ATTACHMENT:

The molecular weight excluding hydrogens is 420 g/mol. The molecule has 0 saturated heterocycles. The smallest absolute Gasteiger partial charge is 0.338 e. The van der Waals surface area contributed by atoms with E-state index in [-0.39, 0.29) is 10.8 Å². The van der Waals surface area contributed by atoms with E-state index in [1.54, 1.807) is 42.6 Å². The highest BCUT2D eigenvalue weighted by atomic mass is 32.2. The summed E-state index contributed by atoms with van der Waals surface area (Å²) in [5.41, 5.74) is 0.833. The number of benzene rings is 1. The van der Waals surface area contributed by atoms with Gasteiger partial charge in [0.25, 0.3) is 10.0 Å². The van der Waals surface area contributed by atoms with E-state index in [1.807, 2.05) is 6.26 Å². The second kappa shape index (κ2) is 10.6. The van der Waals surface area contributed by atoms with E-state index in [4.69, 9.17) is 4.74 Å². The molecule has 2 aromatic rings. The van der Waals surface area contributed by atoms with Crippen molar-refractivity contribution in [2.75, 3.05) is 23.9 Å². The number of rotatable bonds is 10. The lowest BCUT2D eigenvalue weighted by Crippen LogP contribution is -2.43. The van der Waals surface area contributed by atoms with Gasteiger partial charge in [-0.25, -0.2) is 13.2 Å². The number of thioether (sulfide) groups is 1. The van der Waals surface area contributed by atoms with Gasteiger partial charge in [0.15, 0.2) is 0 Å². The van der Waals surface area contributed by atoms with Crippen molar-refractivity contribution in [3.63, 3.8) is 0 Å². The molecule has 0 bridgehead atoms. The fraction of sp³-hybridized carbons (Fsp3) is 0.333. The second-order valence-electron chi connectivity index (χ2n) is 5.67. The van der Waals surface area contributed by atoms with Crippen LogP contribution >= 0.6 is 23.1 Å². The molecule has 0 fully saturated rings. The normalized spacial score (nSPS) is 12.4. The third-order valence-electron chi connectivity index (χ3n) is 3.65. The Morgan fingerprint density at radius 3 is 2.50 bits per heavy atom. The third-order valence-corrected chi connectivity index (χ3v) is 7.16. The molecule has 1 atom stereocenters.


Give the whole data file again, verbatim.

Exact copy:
The molecular weight excluding hydrogens is 420 g/mol. The molecule has 0 saturated heterocycles. The smallest absolute Gasteiger partial charge is 0.338 e. The van der Waals surface area contributed by atoms with E-state index in [-0.39, 0.29) is 10.8 Å². The van der Waals surface area contributed by atoms with E-state index in [1.54, 1.807) is 42.6 Å². The highest BCUT2D eigenvalue weighted by atomic mass is 32.2. The summed E-state index contributed by atoms with van der Waals surface area (Å²) in [5.41, 5.74) is 0.833. The number of benzene rings is 1. The van der Waals surface area contributed by atoms with Gasteiger partial charge in [0.25, 0.3) is 10.0 Å². The van der Waals surface area contributed by atoms with E-state index in [1.807, 2.05) is 6.26 Å². The second kappa shape index (κ2) is 10.6. The van der Waals surface area contributed by atoms with E-state index in [4.69, 9.17) is 4.74 Å². The molecule has 2 aromatic rings. The van der Waals surface area contributed by atoms with Crippen molar-refractivity contribution in [2.75, 3.05) is 23.9 Å². The number of rotatable bonds is 10. The lowest BCUT2D eigenvalue weighted by Crippen LogP contribution is -2.43. The van der Waals surface area contributed by atoms with Gasteiger partial charge in [-0.25, -0.2) is 13.2 Å². The number of thioether (sulfide) groups is 1. The van der Waals surface area contributed by atoms with Gasteiger partial charge in [0.15, 0.2) is 0 Å². The van der Waals surface area contributed by atoms with Crippen molar-refractivity contribution in [3.63, 3.8) is 0 Å². The molecule has 0 bridgehead atoms. The fraction of sp³-hybridized carbons (Fsp3) is 0.333. The second-order valence-electron chi connectivity index (χ2n) is 5.67. The van der Waals surface area contributed by atoms with Crippen LogP contribution >= 0.6 is 23.1 Å². The molecule has 0 fully saturated rings. The normalized spacial score (nSPS) is 12.4. The third-order valence-electron chi connectivity index (χ3n) is 3.65. The Morgan fingerprint density at radius 3 is 2.50 bits per heavy atom. The third-order valence-corrected chi connectivity index (χ3v) is 7.16. The molecule has 1 atom stereocenters.